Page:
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Purveyors of classic organ driven Rock, Atomic Rooster have been well served by Angel Air’s excellent reissue programme…This CD culls together 18 remastered tracks from the period 1972-1982…and is generally a fine testament to a wonderfully inventive band…
For the very best of Atomic Rooster you can invest confidently in any of the band original albums, but releases such as this are fine samplers of the great British Progressive Rock bands.
Steve Ward, Wondrous Stories (Sep 2001)
This CD is a collection of rare Atomic Rooster songs…Heavy riffs, duelling guitar/Hammond organ solos, and with Paul Hammond’s essential drum playing. The CD – in excellent packaging…is a must have for connoisseurs of Heavy Rock.
Psychedelic Fanzine, (August 2001)
Not quite knowing what to expect from this latest Atomic Rooster collection…overall a better CD than I was expecting…
Jilly’s Rock World, (August 2001)
If Angel Air are issuing a box set in parts, this might be the least-played disc, but it’s still a part of the Rooster story.
Michael Heatley, Classic Rock (October 2001)
It provides all the usual treats you expect from Angel Air, and the ear-drum assault that you’d expect from the Rooster…it’s a great selection from start to finish…The sleevenotes…offer a superb band history. If you like Purple or Sabbath with a touch more eclecticism and energy, start here.
Joe Geesin, Record Collector (October 2001)
…musically this album shows how powerful a unit they could be with the Hammond organ and drums driving Du Cann further on both guitar and vocals…
Feedback, (November 2001)
Sweeping Hammond organ, hard rocking guitar and blistering drum beats combine to make the most memorable music.
Hartlepool Mail, 31 December 2001
…My late teens were soothed by bands like Atomic Rooster, a band… that sat between progressive rock and heavy metal…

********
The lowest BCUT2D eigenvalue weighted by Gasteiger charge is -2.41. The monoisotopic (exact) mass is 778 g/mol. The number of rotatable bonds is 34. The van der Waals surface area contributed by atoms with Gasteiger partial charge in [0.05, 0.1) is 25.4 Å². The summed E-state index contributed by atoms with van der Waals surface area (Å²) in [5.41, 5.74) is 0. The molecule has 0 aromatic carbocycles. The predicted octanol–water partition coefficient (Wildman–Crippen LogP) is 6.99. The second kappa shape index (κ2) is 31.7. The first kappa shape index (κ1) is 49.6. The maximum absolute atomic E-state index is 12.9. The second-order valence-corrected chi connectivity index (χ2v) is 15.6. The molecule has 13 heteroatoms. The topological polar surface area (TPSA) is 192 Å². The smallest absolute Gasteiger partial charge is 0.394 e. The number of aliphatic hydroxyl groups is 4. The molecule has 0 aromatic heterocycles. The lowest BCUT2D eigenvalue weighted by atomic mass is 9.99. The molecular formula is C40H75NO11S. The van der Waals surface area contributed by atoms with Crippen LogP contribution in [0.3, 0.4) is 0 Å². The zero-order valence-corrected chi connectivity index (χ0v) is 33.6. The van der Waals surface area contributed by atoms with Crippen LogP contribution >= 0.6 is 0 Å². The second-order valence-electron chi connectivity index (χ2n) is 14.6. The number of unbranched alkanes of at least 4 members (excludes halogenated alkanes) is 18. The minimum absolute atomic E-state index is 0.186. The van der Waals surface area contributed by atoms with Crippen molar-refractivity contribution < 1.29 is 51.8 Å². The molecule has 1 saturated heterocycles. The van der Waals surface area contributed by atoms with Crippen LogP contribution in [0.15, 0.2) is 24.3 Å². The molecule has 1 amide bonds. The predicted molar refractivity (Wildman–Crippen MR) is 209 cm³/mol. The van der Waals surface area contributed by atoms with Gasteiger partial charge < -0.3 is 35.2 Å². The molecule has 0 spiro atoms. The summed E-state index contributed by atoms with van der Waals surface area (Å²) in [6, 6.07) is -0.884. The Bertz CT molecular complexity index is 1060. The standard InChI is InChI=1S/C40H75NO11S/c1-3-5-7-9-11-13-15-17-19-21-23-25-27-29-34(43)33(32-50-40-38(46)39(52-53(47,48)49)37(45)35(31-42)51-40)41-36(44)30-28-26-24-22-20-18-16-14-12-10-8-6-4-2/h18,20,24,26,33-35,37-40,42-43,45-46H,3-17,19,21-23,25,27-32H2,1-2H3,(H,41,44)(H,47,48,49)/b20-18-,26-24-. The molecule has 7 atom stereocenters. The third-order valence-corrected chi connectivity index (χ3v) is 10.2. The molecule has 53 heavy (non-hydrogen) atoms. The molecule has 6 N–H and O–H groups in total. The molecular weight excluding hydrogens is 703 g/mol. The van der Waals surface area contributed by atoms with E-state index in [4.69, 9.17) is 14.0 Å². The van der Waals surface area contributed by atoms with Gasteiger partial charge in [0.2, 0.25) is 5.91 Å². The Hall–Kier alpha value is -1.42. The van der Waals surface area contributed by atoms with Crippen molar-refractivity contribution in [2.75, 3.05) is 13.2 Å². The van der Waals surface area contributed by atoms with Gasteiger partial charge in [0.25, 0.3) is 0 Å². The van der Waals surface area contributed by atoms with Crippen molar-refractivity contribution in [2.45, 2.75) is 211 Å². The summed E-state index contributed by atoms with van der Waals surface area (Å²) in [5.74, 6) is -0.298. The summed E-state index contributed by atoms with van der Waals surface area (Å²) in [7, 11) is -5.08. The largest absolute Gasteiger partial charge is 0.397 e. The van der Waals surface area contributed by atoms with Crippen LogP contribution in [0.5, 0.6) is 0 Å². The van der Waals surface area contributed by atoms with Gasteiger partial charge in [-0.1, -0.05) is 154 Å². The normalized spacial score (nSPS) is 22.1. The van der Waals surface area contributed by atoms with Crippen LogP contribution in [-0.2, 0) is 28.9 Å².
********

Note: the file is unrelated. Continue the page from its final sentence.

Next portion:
Very much compared with Deep Purple, this band achieved what few other rock bands achieved, that being several successes in the Top Ten singles chart. Those successes are heard here in live form, ‘Devil’s Answer’ and ‘Tomorrow Night’…
This album is 16 tracks long and is a rocking testament to that of the early 70′s and early ’80s. Those too young to remember could learn an awful lot by purchasing this, especially if your musical diet includes Deep Purple…
Martin Hudson, “Wondrous Stories”
Put together by guitarist and Rooster original John Du Cann, this oddly-titled 16-song ‘definitive’ covers the gamut of prog/hard rock that he espoused with ex-Arthur Brown organ whizz Vince Crane and buddies between ’70 and ’72, and then 1979-82…Squawkin’!
Tim Jones, “Record Collector” (March 1999)
One of the most enjoyable discs that has dropped through the mail slot this year…one of the best examples of the progressive rock/ heavy metal hybrid…be assured that the listener is taken on 75+ minute joy ride…which could just as easily have been titled “The Best Of Atomic Rooster”…As with all Angel Air releases this too comes with extensive liner notes and rare photos of the band
“On The Record” Music America magazine
…the songs stand up well, bringing into sharp focus the Rooster’s unique ability to marry metal toughness with prog pretensions in an eccentric style that’s so British.
For long standing fans, ‘…10 Explosive Years’ is a chance to rediscover old gems and hear a couple of unreleased tracks. If you’re not familiar with their work, check this out. You might be surprised.
Malcolm Dome, Classic Rock Jan-Feb 1999
… all who remember putting on their circa-1970 headphones and having their skull pecked open by a nuclear-powered chicken is not going to hold that against them. Atomic Rooster deserves far more respect than recent years (and reissues) have given the group. The First Ten Explosive Years goes some way to delivering that.
Jo-Ann Greene, Goldmine March1999
The album…contains some great stuff, and whilst a lot of it is definitely ‘of that period’ it still raises those neck hairs…
The Modern Dance #13
…strong and dynamic songs with lots of great solos on organ and guitar…and hot and furious interplay between these instruments…This ‘heavy progressive’ music often evokes a sound between Deep Purple and Argent but more aggressive and harder-edged…
Background (May 2000)
“The Rise and Fall” is a really good 70′s Hard Rock album, equally good with any release from the same period. “Rock Star” is the opening track of the album and the band’s first single. This song introduced the band to a bigger audience and helped them book venues throughout London…This Angel Air release contains four bonus live tracks form one of their performances in the “Marquee” – “The Riot”, “Silver Box”, “Thank You” and “Kerb Crawler”.